Kingston Smith

Making Promotions Count

With the recruitment market on the move once again and many clients reporting how hard it remains to recruit the right people, many businesses face losing people to the competition. It’s a great time to review how you handle promotions and career progression to ensure you motivate and retain talented staff. Here are three simple yet effective ideas:

First, develop your people towards wider responsibility and promotion. They need to have some desire to move on, of course, and to have demonstrated that they can contribute in the new role before you promote them. Having an active pipeline of talented people with planned development has a motivating effect on your teams. Not only that, it also gives the business more flexibility when new or senior roles need to be filled. This approach helps reduce the risk of  ambitious and valued employees jumping ship.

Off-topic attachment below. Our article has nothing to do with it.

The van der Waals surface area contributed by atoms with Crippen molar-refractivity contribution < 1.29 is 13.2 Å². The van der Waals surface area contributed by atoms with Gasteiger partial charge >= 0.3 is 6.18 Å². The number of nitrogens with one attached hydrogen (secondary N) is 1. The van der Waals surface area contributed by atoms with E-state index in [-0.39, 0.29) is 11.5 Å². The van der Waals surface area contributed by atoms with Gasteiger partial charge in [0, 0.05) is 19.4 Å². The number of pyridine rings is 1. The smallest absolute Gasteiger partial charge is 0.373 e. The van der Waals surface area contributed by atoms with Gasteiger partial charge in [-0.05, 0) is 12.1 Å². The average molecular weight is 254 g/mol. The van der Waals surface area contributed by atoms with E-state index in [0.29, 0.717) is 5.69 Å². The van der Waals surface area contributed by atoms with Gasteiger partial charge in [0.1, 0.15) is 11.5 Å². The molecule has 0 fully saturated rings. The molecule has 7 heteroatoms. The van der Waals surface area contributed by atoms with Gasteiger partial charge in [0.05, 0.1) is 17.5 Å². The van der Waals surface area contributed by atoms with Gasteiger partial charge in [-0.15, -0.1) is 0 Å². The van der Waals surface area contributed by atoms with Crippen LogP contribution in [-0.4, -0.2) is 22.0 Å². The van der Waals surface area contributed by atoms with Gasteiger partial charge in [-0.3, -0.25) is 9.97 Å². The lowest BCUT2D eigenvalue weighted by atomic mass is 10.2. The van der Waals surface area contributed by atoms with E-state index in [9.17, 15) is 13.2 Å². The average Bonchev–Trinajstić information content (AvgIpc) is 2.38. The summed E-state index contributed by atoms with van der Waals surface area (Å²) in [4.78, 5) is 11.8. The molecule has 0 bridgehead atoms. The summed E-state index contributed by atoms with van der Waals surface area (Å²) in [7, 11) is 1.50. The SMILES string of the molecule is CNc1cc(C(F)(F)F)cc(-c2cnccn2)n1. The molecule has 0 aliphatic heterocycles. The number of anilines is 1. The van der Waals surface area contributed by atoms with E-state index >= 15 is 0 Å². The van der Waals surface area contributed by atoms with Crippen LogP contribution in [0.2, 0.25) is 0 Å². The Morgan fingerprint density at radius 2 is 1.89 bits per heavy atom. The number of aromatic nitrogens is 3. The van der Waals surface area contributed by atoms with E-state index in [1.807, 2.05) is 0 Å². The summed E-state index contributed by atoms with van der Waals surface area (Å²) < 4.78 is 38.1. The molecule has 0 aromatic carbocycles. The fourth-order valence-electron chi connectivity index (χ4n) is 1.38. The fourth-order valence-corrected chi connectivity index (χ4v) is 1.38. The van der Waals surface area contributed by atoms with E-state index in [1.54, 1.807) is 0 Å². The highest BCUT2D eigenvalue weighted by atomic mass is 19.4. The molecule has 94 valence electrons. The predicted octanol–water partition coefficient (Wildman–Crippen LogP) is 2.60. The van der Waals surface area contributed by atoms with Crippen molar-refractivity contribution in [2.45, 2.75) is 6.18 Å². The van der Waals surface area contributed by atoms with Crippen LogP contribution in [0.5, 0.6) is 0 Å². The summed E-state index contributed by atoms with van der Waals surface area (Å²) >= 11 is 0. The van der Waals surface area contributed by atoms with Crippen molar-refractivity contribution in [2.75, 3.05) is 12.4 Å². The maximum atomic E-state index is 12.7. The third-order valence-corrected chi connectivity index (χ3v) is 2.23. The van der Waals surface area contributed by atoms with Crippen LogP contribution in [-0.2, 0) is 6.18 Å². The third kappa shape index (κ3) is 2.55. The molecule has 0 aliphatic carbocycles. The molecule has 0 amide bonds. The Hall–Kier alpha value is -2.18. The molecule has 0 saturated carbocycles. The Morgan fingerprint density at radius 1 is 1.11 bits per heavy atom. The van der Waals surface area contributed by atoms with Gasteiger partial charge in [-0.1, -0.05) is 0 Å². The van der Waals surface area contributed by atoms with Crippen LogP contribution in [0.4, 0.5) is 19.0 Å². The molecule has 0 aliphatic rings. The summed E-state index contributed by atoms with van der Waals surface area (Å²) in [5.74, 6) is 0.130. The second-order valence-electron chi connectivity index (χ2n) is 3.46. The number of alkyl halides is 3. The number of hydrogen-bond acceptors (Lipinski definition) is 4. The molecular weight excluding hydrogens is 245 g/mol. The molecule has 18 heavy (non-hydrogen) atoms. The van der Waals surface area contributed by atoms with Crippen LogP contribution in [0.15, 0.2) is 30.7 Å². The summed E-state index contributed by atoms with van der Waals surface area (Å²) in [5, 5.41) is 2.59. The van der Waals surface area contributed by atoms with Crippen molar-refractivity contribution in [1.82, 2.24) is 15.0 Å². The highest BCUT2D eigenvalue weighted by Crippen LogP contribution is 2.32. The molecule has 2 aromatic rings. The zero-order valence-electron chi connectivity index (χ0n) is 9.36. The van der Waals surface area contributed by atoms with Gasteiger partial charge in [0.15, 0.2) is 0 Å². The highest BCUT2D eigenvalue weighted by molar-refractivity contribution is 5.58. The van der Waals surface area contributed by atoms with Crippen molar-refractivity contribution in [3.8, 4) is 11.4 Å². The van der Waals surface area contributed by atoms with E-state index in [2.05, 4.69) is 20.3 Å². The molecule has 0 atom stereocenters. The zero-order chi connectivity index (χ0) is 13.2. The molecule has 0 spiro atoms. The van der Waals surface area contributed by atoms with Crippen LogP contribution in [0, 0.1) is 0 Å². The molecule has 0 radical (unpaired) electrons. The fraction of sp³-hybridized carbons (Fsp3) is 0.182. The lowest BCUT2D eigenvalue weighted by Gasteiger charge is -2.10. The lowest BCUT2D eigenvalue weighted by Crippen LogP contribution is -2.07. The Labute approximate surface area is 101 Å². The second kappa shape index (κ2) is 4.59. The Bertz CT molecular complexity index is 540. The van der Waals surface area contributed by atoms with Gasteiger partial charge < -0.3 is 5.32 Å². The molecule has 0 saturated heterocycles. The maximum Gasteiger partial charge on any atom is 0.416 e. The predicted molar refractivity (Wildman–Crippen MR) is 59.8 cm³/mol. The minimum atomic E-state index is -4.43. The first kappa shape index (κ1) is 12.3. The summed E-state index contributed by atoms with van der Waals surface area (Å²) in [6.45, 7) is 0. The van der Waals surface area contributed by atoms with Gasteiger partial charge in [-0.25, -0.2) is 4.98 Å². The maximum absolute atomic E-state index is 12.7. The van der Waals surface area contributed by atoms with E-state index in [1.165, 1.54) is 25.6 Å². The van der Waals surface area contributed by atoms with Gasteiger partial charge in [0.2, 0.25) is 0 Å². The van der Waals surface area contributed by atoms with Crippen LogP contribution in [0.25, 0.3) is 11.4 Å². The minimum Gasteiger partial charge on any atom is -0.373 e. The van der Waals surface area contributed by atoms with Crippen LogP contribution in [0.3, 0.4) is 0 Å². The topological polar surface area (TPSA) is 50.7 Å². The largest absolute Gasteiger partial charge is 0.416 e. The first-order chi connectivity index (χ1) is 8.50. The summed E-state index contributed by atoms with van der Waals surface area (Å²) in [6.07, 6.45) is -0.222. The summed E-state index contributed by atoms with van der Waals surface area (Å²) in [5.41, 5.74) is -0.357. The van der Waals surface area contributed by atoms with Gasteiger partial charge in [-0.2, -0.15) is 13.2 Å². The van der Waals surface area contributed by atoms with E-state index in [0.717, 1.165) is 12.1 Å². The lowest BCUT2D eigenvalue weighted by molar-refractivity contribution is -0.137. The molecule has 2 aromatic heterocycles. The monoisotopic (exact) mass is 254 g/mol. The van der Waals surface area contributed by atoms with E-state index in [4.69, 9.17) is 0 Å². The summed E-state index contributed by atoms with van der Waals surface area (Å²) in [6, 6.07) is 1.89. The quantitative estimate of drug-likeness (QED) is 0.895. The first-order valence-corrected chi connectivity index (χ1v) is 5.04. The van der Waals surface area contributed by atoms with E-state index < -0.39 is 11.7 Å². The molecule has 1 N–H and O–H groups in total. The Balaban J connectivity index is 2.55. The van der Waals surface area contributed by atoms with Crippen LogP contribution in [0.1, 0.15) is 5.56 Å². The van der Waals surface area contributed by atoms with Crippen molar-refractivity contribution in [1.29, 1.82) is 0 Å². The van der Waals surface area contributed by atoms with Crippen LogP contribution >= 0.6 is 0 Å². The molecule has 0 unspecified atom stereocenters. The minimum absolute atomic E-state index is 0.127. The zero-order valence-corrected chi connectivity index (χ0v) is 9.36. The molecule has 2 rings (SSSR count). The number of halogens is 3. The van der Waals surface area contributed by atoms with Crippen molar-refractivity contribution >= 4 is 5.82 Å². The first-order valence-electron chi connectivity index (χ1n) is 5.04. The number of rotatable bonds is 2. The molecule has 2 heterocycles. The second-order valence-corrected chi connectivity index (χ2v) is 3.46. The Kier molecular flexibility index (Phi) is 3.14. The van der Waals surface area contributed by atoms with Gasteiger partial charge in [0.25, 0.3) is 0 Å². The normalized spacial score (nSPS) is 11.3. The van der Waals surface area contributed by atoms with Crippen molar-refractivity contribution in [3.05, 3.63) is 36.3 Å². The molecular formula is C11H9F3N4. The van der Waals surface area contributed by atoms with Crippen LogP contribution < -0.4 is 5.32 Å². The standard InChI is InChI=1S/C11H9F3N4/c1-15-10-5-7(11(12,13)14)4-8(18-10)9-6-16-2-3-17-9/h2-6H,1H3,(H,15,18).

Second, make them work for it. Being handed a new role on a plate is not the same as having to work for it or a promotion. I always recommend having an internal recruitment process of some kind. It might be a traditional interview, business-focused presentation, or even project or secondment work that gives the employee the chance to show that they are ready to step up into a new role. Even if staff don’t apply for the promotion, they appreciate an open process rather than believing that only the ‘boss’s favourites’ move on.

Third, be clear about the expectations of the new role. All too often, employees think their new job will be like their old one but with a bit more responsibility and more money. Whereas, what the business needs is a different focus, broader contribution and effective leadership behaviours that may not even have been a part of the old role.